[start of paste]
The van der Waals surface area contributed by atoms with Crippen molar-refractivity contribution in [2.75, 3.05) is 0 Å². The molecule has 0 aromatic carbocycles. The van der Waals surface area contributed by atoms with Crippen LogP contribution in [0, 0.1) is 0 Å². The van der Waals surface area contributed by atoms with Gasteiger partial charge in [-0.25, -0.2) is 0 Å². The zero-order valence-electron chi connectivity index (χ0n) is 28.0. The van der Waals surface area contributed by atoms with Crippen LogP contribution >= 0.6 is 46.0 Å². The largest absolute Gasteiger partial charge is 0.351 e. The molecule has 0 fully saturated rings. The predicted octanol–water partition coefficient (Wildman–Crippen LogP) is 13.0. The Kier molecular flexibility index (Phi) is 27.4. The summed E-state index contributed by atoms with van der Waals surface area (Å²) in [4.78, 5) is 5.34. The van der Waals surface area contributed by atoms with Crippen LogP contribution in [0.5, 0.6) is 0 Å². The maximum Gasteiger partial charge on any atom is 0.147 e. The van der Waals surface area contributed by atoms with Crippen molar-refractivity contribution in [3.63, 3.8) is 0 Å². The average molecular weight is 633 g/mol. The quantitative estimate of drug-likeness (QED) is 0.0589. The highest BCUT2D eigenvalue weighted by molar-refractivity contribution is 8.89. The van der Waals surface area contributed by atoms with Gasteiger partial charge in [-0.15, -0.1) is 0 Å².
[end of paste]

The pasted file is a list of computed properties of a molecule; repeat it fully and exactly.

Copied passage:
The van der Waals surface area contributed by atoms with Crippen molar-refractivity contribution in [2.75, 3.05) is 0 Å². The molecule has 0 aromatic carbocycles. The van der Waals surface area contributed by atoms with Crippen LogP contribution in [0, 0.1) is 0 Å². The van der Waals surface area contributed by atoms with Gasteiger partial charge in [-0.25, -0.2) is 0 Å². The zero-order valence-electron chi connectivity index (χ0n) is 28.0. The van der Waals surface area contributed by atoms with Crippen LogP contribution >= 0.6 is 46.0 Å². The largest absolute Gasteiger partial charge is 0.351 e. The molecule has 0 fully saturated rings. The predicted octanol–water partition coefficient (Wildman–Crippen LogP) is 13.0. The Kier molecular flexibility index (Phi) is 27.4. The summed E-state index contributed by atoms with van der Waals surface area (Å²) in [4.78, 5) is 5.34. The van der Waals surface area contributed by atoms with Crippen LogP contribution in [0.5, 0.6) is 0 Å². The maximum Gasteiger partial charge on any atom is 0.147 e. The van der Waals surface area contributed by atoms with Crippen molar-refractivity contribution in [3.63, 3.8) is 0 Å². The average molecular weight is 633 g/mol. The quantitative estimate of drug-likeness (QED) is 0.0589. The highest BCUT2D eigenvalue weighted by molar-refractivity contribution is 8.89. The van der Waals surface area contributed by atoms with Gasteiger partial charge in [-0.15, -0.1) is 0 Å².